SOLVED

How to add a new set of key & values in json file.

Occasional Contributor

Problem Statement: I want to add a set of new key & value in existing parsed Json after specific index. or position. For example: I have imported Json in $Json variable and then I wanted to add new sets of property right after property name 'Service1'. I able to make the script working out for me. However, not able to add new sets of key & value or property after specific position in file.

 

PowerShell Code:

function Get-EnvironmentManifest([string]$Filename) {    
        $Settings = Get-Content -Path $Filename -Encoding UTF8 | ConvertFrom-Json -ErrorAction STOP 
        return $Settings
    }
    
if (([System.Net.Dns]::GetHostByName($env:computerName)).HostName.Split('.')[0] -notmatch "UAT*") {
        $EnvironmentString = (([System.Net.Dns]::GetHostByName($env:computerName)).HostName.Split('.')[0].Split('-')[1]).ToUpper()
        for ($i = 1; $i -lt 5; $i++) {
            $ServiceName = 'Service' + [char](65 + $i)
            $HastTable = [ordered] @{"Name" = "Service1"; "ProfileType" = "Windows"; "ServiceName" = "$ServiceName";}            
            $Settings = Get-EnvironmentManifest -Filename $TargetJSON
            $Asset = New-Object -TypeName PSObject
            $Asset | Add-Member -NotePropertyMembers $HastTable -TypeName 'Asset'
            $Settings.Profiles.Services += $Asset
            $Settings | ConvertTo-Json -Depth 3| Set-Content -Path $TargetJSON        
        }    
    }

 

I Was Able to Create Following JSON Using Above PowerShell Code:

 

{
	"Environment": {},
	"Profiles": {
		"Services": [
			{
				"Name": "A"
			},
			{
				"Name": "B"
			},
			{
				"Name": "C"
			},
			{
				"Name": "D"
			},
			{
				"Name": "Service1",
				"ProfileType": "Windows",
				"ServiceName": "ServiceA"
			},
			{
				"Name": "E"
			},
			{
				"Name": "F"
			},
			{
				"Name": "Service1",
				"ProfileType": "Windows",
				"ServiceName": "ServiceB"
			},
			{
				"Name": "Service1",
				"ProfileType": "Windows",
				"ServiceName": "ServiceC"
			},
			{
				"Name": "Service1",
				"ProfileType": "Windows",
				"ServiceName": "ServiceD"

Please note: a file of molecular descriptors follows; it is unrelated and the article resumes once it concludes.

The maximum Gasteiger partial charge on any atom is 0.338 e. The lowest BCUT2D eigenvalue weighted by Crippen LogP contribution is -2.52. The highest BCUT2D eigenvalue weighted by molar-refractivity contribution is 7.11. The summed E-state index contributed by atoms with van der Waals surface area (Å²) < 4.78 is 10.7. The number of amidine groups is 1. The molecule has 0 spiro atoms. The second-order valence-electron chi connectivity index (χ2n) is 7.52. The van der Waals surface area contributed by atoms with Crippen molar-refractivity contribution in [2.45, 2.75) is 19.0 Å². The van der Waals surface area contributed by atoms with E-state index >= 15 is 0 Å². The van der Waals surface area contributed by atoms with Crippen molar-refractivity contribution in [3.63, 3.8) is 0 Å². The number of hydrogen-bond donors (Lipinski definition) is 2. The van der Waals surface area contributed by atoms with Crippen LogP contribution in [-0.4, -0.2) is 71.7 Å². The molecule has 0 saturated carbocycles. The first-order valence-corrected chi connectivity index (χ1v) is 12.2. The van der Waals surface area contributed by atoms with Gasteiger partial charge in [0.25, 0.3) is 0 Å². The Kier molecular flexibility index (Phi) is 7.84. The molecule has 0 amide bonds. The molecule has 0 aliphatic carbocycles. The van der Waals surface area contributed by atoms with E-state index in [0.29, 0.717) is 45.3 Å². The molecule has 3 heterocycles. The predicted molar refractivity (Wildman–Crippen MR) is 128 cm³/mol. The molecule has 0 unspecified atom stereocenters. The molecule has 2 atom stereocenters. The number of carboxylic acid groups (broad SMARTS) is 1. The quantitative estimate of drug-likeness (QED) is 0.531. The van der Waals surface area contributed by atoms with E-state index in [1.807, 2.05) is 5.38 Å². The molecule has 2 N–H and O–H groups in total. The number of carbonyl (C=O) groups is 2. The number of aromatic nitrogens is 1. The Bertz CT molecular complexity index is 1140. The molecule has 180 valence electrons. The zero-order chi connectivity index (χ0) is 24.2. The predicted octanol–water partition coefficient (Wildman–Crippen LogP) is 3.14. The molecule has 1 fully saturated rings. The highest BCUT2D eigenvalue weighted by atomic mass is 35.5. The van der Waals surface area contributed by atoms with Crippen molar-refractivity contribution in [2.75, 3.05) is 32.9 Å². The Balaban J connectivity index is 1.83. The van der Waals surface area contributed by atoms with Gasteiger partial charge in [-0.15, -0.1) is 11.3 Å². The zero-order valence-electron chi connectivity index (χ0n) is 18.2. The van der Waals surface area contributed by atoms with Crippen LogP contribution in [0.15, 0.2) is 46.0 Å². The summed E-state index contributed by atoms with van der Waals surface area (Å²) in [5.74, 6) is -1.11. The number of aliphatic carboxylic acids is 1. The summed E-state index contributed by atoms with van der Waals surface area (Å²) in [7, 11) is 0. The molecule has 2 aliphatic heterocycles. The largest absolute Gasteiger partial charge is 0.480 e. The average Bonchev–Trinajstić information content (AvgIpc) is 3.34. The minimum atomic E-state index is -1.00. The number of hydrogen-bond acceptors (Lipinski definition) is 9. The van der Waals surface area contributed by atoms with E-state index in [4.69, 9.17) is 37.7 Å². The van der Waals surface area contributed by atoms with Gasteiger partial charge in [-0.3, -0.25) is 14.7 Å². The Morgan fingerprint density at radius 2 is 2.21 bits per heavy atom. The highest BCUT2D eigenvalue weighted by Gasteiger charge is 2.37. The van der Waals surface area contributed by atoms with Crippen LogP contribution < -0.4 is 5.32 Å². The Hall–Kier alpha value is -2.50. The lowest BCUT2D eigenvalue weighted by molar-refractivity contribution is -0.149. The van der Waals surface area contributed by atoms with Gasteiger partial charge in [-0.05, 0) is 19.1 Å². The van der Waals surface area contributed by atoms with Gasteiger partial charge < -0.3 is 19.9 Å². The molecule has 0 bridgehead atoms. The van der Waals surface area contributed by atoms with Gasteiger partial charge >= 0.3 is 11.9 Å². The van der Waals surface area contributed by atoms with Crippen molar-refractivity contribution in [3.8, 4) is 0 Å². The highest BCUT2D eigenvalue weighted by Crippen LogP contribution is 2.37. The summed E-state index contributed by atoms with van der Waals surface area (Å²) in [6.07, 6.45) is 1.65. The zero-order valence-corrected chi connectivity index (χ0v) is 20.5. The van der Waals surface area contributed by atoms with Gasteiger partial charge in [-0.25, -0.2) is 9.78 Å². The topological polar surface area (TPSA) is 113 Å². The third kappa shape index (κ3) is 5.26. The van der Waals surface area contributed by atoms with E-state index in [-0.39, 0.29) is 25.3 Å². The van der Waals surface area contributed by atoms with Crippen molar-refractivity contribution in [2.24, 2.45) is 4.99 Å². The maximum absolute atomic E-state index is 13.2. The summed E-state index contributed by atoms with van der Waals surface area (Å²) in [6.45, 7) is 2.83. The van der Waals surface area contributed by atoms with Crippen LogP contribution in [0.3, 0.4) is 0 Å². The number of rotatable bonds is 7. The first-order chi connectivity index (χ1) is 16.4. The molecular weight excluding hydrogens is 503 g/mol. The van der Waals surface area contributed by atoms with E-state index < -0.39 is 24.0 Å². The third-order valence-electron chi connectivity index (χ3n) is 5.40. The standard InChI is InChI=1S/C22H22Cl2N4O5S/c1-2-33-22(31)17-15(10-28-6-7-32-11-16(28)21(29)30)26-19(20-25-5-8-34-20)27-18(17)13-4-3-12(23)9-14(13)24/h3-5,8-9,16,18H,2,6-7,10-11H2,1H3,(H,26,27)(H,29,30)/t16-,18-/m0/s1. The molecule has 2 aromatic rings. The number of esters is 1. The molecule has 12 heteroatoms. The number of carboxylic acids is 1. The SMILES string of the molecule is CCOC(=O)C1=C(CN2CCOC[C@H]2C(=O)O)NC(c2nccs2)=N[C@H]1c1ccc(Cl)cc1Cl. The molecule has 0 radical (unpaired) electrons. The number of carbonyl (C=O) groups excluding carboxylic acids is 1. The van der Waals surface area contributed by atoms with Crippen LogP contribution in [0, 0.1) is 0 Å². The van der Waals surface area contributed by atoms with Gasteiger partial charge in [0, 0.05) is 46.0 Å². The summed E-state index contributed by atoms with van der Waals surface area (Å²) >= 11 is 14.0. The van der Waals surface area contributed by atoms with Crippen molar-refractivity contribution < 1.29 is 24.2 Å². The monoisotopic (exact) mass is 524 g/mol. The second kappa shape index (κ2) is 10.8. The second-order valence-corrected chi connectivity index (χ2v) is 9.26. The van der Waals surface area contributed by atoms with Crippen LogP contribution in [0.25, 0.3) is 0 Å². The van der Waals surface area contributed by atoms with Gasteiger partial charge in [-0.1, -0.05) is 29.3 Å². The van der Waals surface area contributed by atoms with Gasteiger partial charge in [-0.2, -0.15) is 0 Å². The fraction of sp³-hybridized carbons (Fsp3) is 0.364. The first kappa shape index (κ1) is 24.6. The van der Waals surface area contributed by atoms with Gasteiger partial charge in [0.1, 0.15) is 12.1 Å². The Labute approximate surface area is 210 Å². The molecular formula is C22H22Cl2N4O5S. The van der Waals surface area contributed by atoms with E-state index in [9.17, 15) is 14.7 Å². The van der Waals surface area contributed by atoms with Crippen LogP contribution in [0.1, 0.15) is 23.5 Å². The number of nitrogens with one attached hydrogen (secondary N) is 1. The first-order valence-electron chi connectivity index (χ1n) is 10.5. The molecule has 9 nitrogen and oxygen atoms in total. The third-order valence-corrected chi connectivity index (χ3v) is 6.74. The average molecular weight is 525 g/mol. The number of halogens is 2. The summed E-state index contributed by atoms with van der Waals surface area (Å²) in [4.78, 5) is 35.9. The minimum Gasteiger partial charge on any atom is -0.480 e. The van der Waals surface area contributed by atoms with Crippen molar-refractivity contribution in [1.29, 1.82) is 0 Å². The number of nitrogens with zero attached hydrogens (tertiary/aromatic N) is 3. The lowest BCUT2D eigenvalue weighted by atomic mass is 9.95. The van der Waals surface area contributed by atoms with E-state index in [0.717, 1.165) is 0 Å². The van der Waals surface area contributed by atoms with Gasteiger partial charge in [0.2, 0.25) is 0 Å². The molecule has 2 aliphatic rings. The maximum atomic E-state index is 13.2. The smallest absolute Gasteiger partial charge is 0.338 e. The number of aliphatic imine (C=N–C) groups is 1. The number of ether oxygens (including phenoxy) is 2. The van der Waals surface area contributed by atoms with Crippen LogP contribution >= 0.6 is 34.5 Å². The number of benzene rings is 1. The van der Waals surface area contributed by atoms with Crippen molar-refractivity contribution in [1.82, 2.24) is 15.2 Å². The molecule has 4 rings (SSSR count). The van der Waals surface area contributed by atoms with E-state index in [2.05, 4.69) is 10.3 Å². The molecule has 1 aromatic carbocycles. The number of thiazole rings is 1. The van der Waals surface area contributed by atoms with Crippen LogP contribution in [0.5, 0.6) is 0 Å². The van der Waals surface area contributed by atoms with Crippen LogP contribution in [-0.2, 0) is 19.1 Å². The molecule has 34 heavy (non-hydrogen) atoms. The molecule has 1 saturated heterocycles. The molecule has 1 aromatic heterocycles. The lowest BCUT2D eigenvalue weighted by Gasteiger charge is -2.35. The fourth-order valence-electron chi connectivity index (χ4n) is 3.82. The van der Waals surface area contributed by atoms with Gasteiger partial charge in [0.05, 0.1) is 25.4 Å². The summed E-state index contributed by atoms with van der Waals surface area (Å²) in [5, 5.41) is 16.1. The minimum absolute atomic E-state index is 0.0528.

},
			{
				"Name": "Service1",
				"ProfileType": "Windows",
				"ServiceName": "ServiceE"
			}
		]
	}
}

 

But I Want to Have Following Json:

 

{
	"Environment": {},
	"Profiles": {
		"Services": [
			{
				"Name": "A"
			},
			{
				"Name": "B"
			},
			{
				"Name": "C"
			},
			{
				"Name": "D"
			},
			{
				"Name": "Service1",
				"ProfileType": "Windows",
				"ServiceName": "ServiceA"
			},
			{
				"Name": "Service1",
				"ProfileType": "Windows",
				"ServiceName": "ServiceB"
			},
			{
				"Name": "Service1",
				"ProfileType": "Windows",
				"ServiceName": "ServiceC"
			},
			{
				"Name": "Service1",
				"ProfileType": "Windows",
				"ServiceName": "ServiceD"
			},
			{
				"Name": "Service1",
				"ProfileType": "Windows",
				"ServiceName": "ServiceE"
			},
			{
				"Name": "E"
			},
			{
				"Name": "F"
			}
		]
	}
}

 

3 Replies
best response confirmed by vivek10688 (Occasional Contributor)
Solution

@vivek10688 

 

Can you provide us with an original example (i.e. before the script is called) of the file you're reading from on line 2?

 

There are a few things that don't make sense in the first output example when compared to how the script is written. Having the original example/JSON template will help.

 

In short though, you'd ideally want to work with the List type.

 

One thing you don't want to be doing is constantly reading from and writing to the file every iteration of the loop, as the current script does. That will scale very, very poorly as the object count goes up, so unless you're working with a very small data set, I'd be avoiding this approach.

 

Here's a somewhat abstract example - given the above caveats - using the List approach.

 

Bogus JSON template used

{
	"Environment": {},
	"Profiles": {
		"Services": [
			{
				"Name": "A"
			},
			{
				"Name": "B"
			},
			{
				"Name": "C"
			},
			{
				"Name": "D"
			},
			{
				"Name": "E"
			},
			{
				"Name": "F"
			}
		]
	}
}

 

Conceptual code only

$JsonObjects = Get-Content .\forum.json | ConvertFrom-Json;
$ServicesObjects = [System.Collections.Generic.List[PSCustomObject]]$Data.Profiles.Services;
$ServicesObjects.FindIndex({ param($Entry); $Entry.Name.Equals("E") });
$ServicesObjects.Insert($ServicesObjects.FindIndex({ param($Entry); $Entry.Name.Equals("E") }), ([PSCustomObject] @{ Name = "WhateverYouLike"; }));

 

This conceptual code is purely to demonstrate how to work with the List type. It is not a complete solution to your question.

 

Here's the output from this conceptual example.

LainRobertson_0-1658456052493.png